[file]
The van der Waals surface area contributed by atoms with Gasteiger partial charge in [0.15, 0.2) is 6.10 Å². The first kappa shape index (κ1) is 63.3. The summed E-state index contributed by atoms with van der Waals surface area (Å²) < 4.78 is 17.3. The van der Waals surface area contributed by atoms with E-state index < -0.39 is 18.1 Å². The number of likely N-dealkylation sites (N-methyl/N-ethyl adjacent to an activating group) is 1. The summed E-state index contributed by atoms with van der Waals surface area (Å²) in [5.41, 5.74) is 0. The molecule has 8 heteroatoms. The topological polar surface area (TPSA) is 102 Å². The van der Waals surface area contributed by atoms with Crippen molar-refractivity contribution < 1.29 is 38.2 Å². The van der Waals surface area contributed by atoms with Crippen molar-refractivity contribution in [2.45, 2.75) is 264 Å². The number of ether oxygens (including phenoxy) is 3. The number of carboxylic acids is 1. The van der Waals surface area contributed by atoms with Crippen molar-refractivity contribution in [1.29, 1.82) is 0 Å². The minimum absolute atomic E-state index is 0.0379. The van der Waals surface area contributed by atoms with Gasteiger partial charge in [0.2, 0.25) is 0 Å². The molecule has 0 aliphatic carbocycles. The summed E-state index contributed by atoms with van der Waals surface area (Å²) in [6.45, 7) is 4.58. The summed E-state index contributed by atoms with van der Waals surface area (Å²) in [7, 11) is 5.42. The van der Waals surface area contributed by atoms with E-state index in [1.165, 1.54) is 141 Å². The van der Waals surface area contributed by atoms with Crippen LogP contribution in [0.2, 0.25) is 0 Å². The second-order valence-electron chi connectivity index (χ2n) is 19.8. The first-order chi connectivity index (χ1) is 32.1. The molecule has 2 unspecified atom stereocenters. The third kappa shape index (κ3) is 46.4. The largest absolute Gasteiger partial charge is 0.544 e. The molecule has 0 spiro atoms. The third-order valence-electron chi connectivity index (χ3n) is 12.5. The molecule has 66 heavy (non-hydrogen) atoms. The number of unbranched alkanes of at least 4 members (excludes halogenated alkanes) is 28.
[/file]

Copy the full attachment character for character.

The van der Waals surface area contributed by atoms with Gasteiger partial charge in [0.15, 0.2) is 6.10 Å². The first kappa shape index (κ1) is 63.3. The summed E-state index contributed by atoms with van der Waals surface area (Å²) < 4.78 is 17.3. The van der Waals surface area contributed by atoms with E-state index < -0.39 is 18.1 Å². The number of likely N-dealkylation sites (N-methyl/N-ethyl adjacent to an activating group) is 1. The summed E-state index contributed by atoms with van der Waals surface area (Å²) in [5.41, 5.74) is 0. The molecule has 8 heteroatoms. The topological polar surface area (TPSA) is 102 Å². The van der Waals surface area contributed by atoms with Crippen molar-refractivity contribution < 1.29 is 38.2 Å². The van der Waals surface area contributed by atoms with Crippen molar-refractivity contribution in [2.45, 2.75) is 264 Å². The number of ether oxygens (including phenoxy) is 3. The number of carboxylic acids is 1. The van der Waals surface area contributed by atoms with Crippen molar-refractivity contribution in [1.29, 1.82) is 0 Å². The minimum absolute atomic E-state index is 0.0379. The van der Waals surface area contributed by atoms with Gasteiger partial charge in [0.2, 0.25) is 0 Å². The molecule has 0 aliphatic carbocycles. The summed E-state index contributed by atoms with van der Waals surface area (Å²) in [6.45, 7) is 4.58. The summed E-state index contributed by atoms with van der Waals surface area (Å²) in [7, 11) is 5.42. The van der Waals surface area contributed by atoms with E-state index in [1.165, 1.54) is 141 Å². The van der Waals surface area contributed by atoms with Crippen LogP contribution in [0.2, 0.25) is 0 Å². The second-order valence-electron chi connectivity index (χ2n) is 19.8. The first-order chi connectivity index (χ1) is 32.1. The molecule has 2 unspecified atom stereocenters. The third kappa shape index (κ3) is 46.4. The largest absolute Gasteiger partial charge is 0.544 e. The molecule has 0 spiro atoms. The third-order valence-electron chi connectivity index (χ3n) is 12.5. The molecule has 66 heavy (non-hydrogen) atoms. The number of unbranched alkanes of at least 4 members (excludes halogenated alkanes) is 28.